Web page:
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Chris Parry: Aid worker may have been killed by Wagner Group mercenaries in possible 'war crime', inquest hears

British aid worker Chris Parry, who died in Ukraine, may have been killed by Wagner Group mercenaries in a possible "war crime", an inquest has heard.

Mr Parry, 28, went missing with fellow British national Andrew Bagshaw near Soledar on the bitterly contested eastern frontline in January 2023.

At the time of their deaths, the UK Foreign Office insisted they were killed by an artillery shell.

But Mr Parry's inquest in Oxford today concluded that he died of gunshot wounds to the head and torso.

The coroner did not go so far as to point blame specifically at the Wagner Group - the Russian mercenary company whose fighters have engaged in heavy fighting in Ukraine.

However, the inquest heard evidence that suggested their possible involvement and his parents Rob and Christine told Sky News that they hold the private military group responsible.

Coroner Darren Salter said there was a lack of evidence about the final moments of Mr Parry's life, but concluded his death was an unlawful killing.

"It seems to me therefore to conclude given the circumstances, given the cause of death, that he was unlawfully killed whilst engaged in humanitarian work," he said.

While he emphasised that it was not the purpose of an inquest to comment on such issues, he added: "What I can say is the circumstances point to a war crime."

Mr Salter added that he was liaising with other UK agencies that work specifically on war crimes in respect of the case of Mr Parry and Mr Bagshaw.

Read more:
The Cornish man who saved hundreds from frontlines

Were the Wagner Group involved in the killings?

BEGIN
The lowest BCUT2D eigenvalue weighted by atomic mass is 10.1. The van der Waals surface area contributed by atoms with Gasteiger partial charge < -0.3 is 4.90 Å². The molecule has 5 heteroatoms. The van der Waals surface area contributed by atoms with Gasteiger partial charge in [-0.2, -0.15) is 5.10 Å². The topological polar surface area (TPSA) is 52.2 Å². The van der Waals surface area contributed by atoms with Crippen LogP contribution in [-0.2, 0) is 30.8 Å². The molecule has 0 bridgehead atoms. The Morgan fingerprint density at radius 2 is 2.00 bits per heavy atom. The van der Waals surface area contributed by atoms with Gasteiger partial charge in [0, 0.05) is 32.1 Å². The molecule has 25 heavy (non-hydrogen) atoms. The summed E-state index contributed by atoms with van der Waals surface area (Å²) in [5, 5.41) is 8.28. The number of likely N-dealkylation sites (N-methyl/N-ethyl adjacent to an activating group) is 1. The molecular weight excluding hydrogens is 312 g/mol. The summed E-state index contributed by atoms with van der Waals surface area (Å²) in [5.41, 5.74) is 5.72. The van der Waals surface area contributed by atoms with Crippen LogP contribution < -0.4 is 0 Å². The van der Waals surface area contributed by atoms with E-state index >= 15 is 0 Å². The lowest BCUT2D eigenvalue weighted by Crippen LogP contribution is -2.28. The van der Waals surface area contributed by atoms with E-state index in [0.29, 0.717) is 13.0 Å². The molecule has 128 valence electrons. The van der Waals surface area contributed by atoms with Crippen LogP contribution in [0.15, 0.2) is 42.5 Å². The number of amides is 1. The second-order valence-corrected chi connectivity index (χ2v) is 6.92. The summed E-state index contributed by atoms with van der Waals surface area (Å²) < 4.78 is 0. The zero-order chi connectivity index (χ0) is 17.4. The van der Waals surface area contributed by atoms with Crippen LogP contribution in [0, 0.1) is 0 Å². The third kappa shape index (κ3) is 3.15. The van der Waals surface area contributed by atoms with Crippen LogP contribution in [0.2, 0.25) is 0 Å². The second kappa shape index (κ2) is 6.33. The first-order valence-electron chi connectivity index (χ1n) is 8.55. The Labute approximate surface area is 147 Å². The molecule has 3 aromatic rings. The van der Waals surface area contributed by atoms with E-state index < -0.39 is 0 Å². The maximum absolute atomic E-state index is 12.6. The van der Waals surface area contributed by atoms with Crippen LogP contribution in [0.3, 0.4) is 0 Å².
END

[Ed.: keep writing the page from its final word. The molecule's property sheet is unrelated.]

Mr Parry was regarded as a "trailblazer" by his peers in Ukraine, the inquest heard, who was always willing to go on an evacuation run no matter the danger.

He was involved in the evacuation of more than 400 old, young and vulnerable people, his family say.

In a witness statement from one of Mr Bagshaw's contacts in Ukraine, the inquest heard that it was feared he and Mr Parry had gone missing in territory controlled by Russian armed forces.

Evidence from Mr Bagshaw's phone was cited, including that the profile picture was changed to a black spade symbol - one often associated with Yevgeny Prigozhin's mercenaries.

Mr Salter said this suggested the phone was "in the hands of someone who was indicating that they were part of the Wagner Group".

At this point, Christine Parry, Mr Parry's mother, interjected: "It sounds quite damning doesn't it?"

'Wagner have no morals'

In a statement read out by the coroner, Mrs Parry said: "He was particularly proud of all the children he saved.

"We were devastated. We will never get over this, we will always remember him."

She said that as his family, they wanted to continue the humanitarian work her son started.

"Ukraine will be in our hearts forever," she added.

Speaking outside of the inquest, Mr Parry's parents were full of praise for their son.

"We're so incredibly proud of Chris," his father, Rob Parry, told Sky News. "He was a trailblazer in what he did."

"He was incredibly brave, he never thought of his own safety," his mother added. "He put himself into such dangerous situations to get elderly, vulnerable people, children out of these awful war situations.

"When we've been in Ukraine people have spoken and remembered everything that he's done."

Mr Parry's parents said they held the Wagner Group responsible for their son's death.

His father said: "They have no morals. They just kill willy-nilly, they shoot first and ask questions later. They don't care."

Asked if they want the UK government to pursue their son's death as a war crime and hold Russia accountable, Mrs Parry said: "Absolutely, yes."

She added: "We will do our utmost to get that registered."

'Darker truth'

The family of Mr Baghsaw, who live in New Zealand, previously said they believed there may have been a "darker truth" behind his death.

His father, Professor Philip Bagshaw, told Sky News ahead of the inquest that he believed his son was "executed".

Referencing a post-mortem examination of his son's body, he said the results showed that his son was shot in the torso and once to the head.

He described it as "classic execution style" and said people he and his wife Dame Sue Bagshaw have spoken to in Ukraine suggest it was carried out by Wagner troops.

At the inquest for Mr Parry on Tuesday, the coroner said the post-mortem evidence was not able to indicate at what range Mr Parry sustained his gunshot wounds.